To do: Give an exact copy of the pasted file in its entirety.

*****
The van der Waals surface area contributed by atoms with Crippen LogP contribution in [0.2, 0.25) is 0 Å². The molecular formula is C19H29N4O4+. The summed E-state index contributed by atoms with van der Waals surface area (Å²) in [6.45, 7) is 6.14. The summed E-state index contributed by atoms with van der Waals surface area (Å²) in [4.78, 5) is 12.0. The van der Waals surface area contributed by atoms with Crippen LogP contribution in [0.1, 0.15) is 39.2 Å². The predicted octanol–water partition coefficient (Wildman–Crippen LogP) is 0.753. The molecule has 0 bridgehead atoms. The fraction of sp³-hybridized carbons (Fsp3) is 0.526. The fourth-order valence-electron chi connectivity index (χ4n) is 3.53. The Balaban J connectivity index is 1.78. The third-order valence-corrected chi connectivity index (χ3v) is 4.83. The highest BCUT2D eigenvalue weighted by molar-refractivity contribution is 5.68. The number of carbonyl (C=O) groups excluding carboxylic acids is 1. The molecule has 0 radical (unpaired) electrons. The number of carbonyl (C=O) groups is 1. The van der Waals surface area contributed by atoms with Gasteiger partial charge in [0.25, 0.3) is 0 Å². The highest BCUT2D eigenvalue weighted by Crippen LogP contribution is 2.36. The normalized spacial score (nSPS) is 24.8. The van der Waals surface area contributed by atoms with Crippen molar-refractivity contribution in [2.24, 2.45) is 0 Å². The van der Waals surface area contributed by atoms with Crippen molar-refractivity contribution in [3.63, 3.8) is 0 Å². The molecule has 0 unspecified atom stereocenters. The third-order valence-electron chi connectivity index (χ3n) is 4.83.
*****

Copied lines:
The van der Waals surface area contributed by atoms with Crippen LogP contribution in [0.2, 0.25) is 0 Å². The molecular formula is C19H29N4O4+. The summed E-state index contributed by atoms with van der Waals surface area (Å²) in [6.45, 7) is 6.14. The summed E-state index contributed by atoms with van der Waals surface area (Å²) in [4.78, 5) is 12.0. The van der Waals surface area contributed by atoms with Crippen LogP contribution in [0.1, 0.15) is 39.2 Å². The predicted octanol–water partition coefficient (Wildman–Crippen LogP) is 0.753. The molecule has 0 bridgehead atoms. The fraction of sp³-hybridized carbons (Fsp3) is 0.526. The fourth-order valence-electron chi connectivity index (χ4n) is 3.53. The Balaban J connectivity index is 1.78. The third-order valence-corrected chi connectivity index (χ3v) is 4.83. The highest BCUT2D eigenvalue weighted by molar-refractivity contribution is 5.68. The number of carbonyl (C=O) groups excluding carboxylic acids is 1. The molecule has 0 radical (unpaired) electrons. The number of carbonyl (C=O) groups is 1. The van der Waals surface area contributed by atoms with Gasteiger partial charge in [0.25, 0.3) is 0 Å². The highest BCUT2D eigenvalue weighted by Crippen LogP contribution is 2.36. The normalized spacial score (nSPS) is 24.8. The van der Waals surface area contributed by atoms with Crippen molar-refractivity contribution in [2.24, 2.45) is 0 Å². The van der Waals surface area contributed by atoms with Crippen molar-refractivity contribution in [3.63, 3.8) is 0 Å². The molecule has 0 unspecified atom stereocenters. The third-order valence-electron chi connectivity index (χ3n) is 4.83.